There is no question that EMI sustained its burden on the first prong of the test. Maine has a legitimate interest in the litigation. It has an interest in providing a means of redress against nonresidents who incur obligations to Maine citizens entitled to the state's protection. Harriman v. Demoulas Supermarkets, Inc., 518 A.2d at 1036; see also 14 M.R.S.A. § 704-A(1) (declaration of purpose of long-arm statute). It also has an interest in regulating and/or sanctioning "parties who `reach out beyond one state and create continuing relationships and obligations with [Maine] citizens' . . . for the consequences of their activities." Burger King v. Rudzewicz, 471 U.S. 462, 473, 105 S.Ct. 2174, 2182, 85 L.Ed.2d 528 (1985) (citations omitted).
EMI argues that it carried its burden on the second prong as well. In Harriman, we discussed at length the minimum contacts required to satisfy due process under that prong. For a foreign corporation to be subject to a forum state's jurisdiction, "due process demands that the corporation have sufficient contacts with that State to `make it reasonable . . . to require the corporation to defend the particular suit which is brought there.'" Harriman v. Demoulas Supermarkets, Inc., 518 A.2d at 1037 (quoting International Shoe Co. v. Washington, 326 U.S. 310, 317, 66 S.Ct. 154, 158, 90 L.Ed. 95 (1945)). The reasonableness test requires that "the defendant's contacts with the forum State . . . be more than merely `random,' `fortuitous,' or `attenuated.'" Id. (quoting Keeton v. Hustler Magazine, 465 U.S. 770, 773-74, 104 S.Ct. 1473, 1477-78, 79 L.Ed.2d 790 (1984)). Nor may the defendant's contacts "result solely from the `unilateral activity of another party.'" Id. (quoting Helicopteros Nacionales de Colombia, S.A. v. Hall, 466 U.S. 408, 417, 104 S.Ct. 1868, 1873, 80 L.Ed.2d 404 (1984)). In other words, "[t]he defendant must not be unfairly surprised by being haled into court in that jurisdiction." Id. (emphasis added).
We explained in Harriman that, although the requisite minimum contacts "`will vary with the quality and nature of the defendant's activity, . . . it is essential in each case that there be some act by which the defendant purposefully avails itself of the privilege of conducting activities within the forum State, thus invoking the benefits and protections of its laws.'" id. (quoting Burger King v. Rudzewicz, 471 U.S. at 474-75, 105 S.Ct. at 2183). "When a defendant `purposefully directs his activities at residents of a forum' by `deliberately engaging in significant activities' in that forum or by `creating continuing obligations between himself and residents' of the forum, that requirement is met." Id. (quoting Burger King v. Rudzewicz, 471 U.S. at 472-76, 105 S.Ct. at 2181-84).
The extent to which a contract can constitute a "contact" for purposes of due process analysis was discussed at some length by the United States Supreme Court in Burger King:
If the question is whether an individual's contract with an out-of-state party alone can automatically establish sufficient minimum contacts in the other party's home forum, we believe the answer clearly is that it cannot. . . . [A] "contract" is "ordinarily but an intermediate step serving to tie up prior business negotiations with future consequences which themselves are the real object of the business transaction." It is these factors — prior negotiations and contemplated future consequences, along with the terms of the contract and the parties' actual course of dealing — that must be evaluated in determining whether the defendant purposefully established minimum contacts within the forum.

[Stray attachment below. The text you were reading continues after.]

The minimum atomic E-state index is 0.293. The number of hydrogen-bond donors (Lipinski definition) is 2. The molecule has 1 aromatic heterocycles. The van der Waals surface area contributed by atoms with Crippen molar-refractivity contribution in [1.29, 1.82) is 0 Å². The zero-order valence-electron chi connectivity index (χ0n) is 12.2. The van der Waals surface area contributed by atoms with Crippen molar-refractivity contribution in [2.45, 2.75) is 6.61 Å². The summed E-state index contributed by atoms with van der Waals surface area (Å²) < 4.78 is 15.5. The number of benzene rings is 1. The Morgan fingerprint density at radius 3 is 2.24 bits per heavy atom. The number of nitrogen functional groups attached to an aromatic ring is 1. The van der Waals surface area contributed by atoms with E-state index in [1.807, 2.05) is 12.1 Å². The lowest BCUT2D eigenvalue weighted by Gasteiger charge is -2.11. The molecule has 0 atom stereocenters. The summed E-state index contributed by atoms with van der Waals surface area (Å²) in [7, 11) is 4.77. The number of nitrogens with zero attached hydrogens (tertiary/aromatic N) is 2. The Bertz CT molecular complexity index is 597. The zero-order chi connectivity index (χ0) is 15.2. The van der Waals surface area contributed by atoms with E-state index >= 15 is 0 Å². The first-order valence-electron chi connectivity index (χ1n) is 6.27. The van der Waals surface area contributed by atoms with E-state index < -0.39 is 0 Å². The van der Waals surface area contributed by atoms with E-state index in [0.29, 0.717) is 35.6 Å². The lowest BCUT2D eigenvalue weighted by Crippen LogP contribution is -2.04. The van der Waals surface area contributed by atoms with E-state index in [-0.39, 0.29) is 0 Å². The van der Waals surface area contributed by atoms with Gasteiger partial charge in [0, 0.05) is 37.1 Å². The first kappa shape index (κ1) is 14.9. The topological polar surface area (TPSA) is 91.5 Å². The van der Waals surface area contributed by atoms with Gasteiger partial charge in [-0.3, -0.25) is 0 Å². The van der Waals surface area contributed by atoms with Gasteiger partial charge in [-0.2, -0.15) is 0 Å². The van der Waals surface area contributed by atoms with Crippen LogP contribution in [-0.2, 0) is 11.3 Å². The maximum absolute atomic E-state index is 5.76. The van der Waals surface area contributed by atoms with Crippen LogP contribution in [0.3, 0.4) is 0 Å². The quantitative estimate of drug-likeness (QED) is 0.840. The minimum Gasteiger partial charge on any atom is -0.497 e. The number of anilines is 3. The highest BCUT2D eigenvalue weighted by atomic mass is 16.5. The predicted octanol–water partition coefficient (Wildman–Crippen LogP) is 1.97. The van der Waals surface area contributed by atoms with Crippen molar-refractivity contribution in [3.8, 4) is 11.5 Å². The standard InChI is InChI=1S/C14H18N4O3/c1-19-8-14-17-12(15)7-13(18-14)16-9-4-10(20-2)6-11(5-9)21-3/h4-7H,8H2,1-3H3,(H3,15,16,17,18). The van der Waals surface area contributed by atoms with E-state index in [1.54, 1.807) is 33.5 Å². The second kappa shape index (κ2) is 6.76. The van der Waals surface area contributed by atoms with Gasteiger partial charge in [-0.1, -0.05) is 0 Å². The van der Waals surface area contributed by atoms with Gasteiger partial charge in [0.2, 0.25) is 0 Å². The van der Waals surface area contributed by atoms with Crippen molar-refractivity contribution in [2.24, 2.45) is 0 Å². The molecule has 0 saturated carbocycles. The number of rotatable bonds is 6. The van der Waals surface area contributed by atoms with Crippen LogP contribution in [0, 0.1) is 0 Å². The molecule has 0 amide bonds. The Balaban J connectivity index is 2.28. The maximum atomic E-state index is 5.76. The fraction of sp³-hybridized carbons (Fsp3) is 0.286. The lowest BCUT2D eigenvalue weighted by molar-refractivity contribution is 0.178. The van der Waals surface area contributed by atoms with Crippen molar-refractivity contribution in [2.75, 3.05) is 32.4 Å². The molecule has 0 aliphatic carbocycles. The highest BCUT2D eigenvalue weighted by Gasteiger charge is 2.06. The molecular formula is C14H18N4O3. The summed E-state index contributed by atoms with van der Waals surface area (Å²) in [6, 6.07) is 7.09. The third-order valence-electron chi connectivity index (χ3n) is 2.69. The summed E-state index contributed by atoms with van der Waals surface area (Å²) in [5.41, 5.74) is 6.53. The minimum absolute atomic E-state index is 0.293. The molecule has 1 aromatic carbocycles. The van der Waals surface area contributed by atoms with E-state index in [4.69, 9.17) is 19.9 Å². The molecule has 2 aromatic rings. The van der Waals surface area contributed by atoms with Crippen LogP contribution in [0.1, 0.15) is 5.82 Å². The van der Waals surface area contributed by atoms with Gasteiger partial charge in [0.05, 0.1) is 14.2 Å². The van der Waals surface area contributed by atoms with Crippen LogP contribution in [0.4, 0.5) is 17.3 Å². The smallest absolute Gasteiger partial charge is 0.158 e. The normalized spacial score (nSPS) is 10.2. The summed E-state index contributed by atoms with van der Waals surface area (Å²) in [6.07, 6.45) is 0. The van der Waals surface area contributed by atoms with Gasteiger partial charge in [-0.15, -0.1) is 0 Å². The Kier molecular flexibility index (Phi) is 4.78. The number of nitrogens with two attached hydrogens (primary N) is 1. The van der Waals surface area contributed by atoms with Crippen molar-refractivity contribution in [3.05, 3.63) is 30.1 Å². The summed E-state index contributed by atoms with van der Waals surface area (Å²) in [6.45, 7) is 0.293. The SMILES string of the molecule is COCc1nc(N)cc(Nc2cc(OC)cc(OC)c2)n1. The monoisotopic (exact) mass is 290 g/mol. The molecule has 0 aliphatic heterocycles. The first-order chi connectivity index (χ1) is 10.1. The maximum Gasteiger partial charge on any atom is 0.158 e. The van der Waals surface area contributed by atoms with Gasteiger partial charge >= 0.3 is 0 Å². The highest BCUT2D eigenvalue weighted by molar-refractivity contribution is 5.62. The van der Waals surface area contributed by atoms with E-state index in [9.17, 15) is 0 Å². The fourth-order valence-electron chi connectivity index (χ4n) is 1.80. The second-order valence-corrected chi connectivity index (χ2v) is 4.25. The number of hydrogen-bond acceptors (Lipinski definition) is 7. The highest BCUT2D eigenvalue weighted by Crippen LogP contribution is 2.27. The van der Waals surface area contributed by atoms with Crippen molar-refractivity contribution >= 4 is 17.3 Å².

Burger King v. Rudzewicz, 471 U.S. at 478-79, 105 S.Ct. at 2185 (emphasis added) (citations omitted), quoted in Caluri v. Rypkema, 570 A.2d at 832 n. 5.
Applying these standards to the facts of this case, we conclude that EMI met its burden on the second prong of the due process test. EMI alleged in its complaint and affidavit that Pioneer entered into a $3,000 contract with EMI, engaged in discussions and negotiations with EMI over a period of five months, sold and delivered a quantity of laserdiscs to EMI, made assurances to EMI that Pioneer would perform under the contract, knew or should have known that EMI was relying to its economic detriment upon Pioneer's price quotations, and offered to sell 1,000 laserdiscs to EMI for $7,000 plus a "mastering" charge of $1,500. Construed in EMI's favor, these written allegations compel the conclusion that Pioneer by its conduct reasonably should have anticipated litigation in Maine.
We find that Pioneer's authorization of a dealer for Maine in July of 1989, at the same time or on the heels of its dealings with EMI, is further indication of Pioneer's intentions to purposefully avail itself of the privilege of conducting business in Maine. Pioneer should not have been unfairly surprised in January of 1990 by EMI's suit.
Pioneer's pleadings and affidavit as they relate to the third prong fail to demonstrate that the exercise of jurisdiction would not comport with "traditional notions of fair play and substantial justice." Pioneer's affidavit does not show that litigation in Maine would be "`so gravely difficult and inconvenient'" that it would be at a "`severe disadvantage'" as compared to EMI. Caluri v. Rypkema, 570 A.2d at 833 (quoting Burger King v. Rudzewicz, 471 U.S. at 478, 105 S.Ct. at 2185). Although the extent of Pioneer's contacts with Maine is admittedly small, "[l]ess extensive activity is required where the cause of action arises out of or in connection with the defendant's forum-related activity." Harriman v. Demoulas Supermarkets, Inc., 518 A.2d at 1038. Finally, the relative economic burdens favor EMI over Pioneer, which is better able to absorb the expenses of litigation into its costs of doing business. See id. at 1039.
Accordingly, the court erred in granting Pioneer's motion to dismiss for lack of personal jurisdiction based on insufficient contacts.
The entry is:
Order dismissing EMI's complaint vacated.